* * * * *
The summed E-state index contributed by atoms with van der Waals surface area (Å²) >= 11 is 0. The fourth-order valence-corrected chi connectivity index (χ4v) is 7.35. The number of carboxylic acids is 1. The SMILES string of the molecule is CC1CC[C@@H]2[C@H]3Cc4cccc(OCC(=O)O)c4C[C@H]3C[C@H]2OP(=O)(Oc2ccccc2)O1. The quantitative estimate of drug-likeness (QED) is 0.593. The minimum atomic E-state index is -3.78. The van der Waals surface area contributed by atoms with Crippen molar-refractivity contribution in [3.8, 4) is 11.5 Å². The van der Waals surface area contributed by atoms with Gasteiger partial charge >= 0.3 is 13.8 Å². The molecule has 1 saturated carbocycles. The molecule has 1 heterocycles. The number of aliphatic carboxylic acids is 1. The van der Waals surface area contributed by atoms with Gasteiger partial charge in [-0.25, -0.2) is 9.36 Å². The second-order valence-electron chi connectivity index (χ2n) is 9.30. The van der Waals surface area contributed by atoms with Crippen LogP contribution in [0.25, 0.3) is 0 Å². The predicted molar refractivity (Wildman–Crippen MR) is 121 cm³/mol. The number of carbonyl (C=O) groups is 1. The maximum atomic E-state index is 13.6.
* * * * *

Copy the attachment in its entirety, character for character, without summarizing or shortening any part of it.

The summed E-state index contributed by atoms with van der Waals surface area (Å²) >= 11 is 0. The fourth-order valence-corrected chi connectivity index (χ4v) is 7.35. The number of carboxylic acids is 1. The SMILES string of the molecule is CC1CC[C@@H]2[C@H]3Cc4cccc(OCC(=O)O)c4C[C@H]3C[C@H]2OP(=O)(Oc2ccccc2)O1. The quantitative estimate of drug-likeness (QED) is 0.593. The minimum atomic E-state index is -3.78. The van der Waals surface area contributed by atoms with Crippen molar-refractivity contribution in [3.8, 4) is 11.5 Å². The van der Waals surface area contributed by atoms with Gasteiger partial charge >= 0.3 is 13.8 Å². The molecule has 1 saturated carbocycles. The molecule has 1 heterocycles. The number of aliphatic carboxylic acids is 1. The van der Waals surface area contributed by atoms with Gasteiger partial charge in [-0.25, -0.2) is 9.36 Å². The second-order valence-electron chi connectivity index (χ2n) is 9.30. The van der Waals surface area contributed by atoms with Crippen LogP contribution in [0.25, 0.3) is 0 Å². The predicted molar refractivity (Wildman–Crippen MR) is 121 cm³/mol. The number of carbonyl (C=O) groups is 1. The maximum atomic E-state index is 13.6.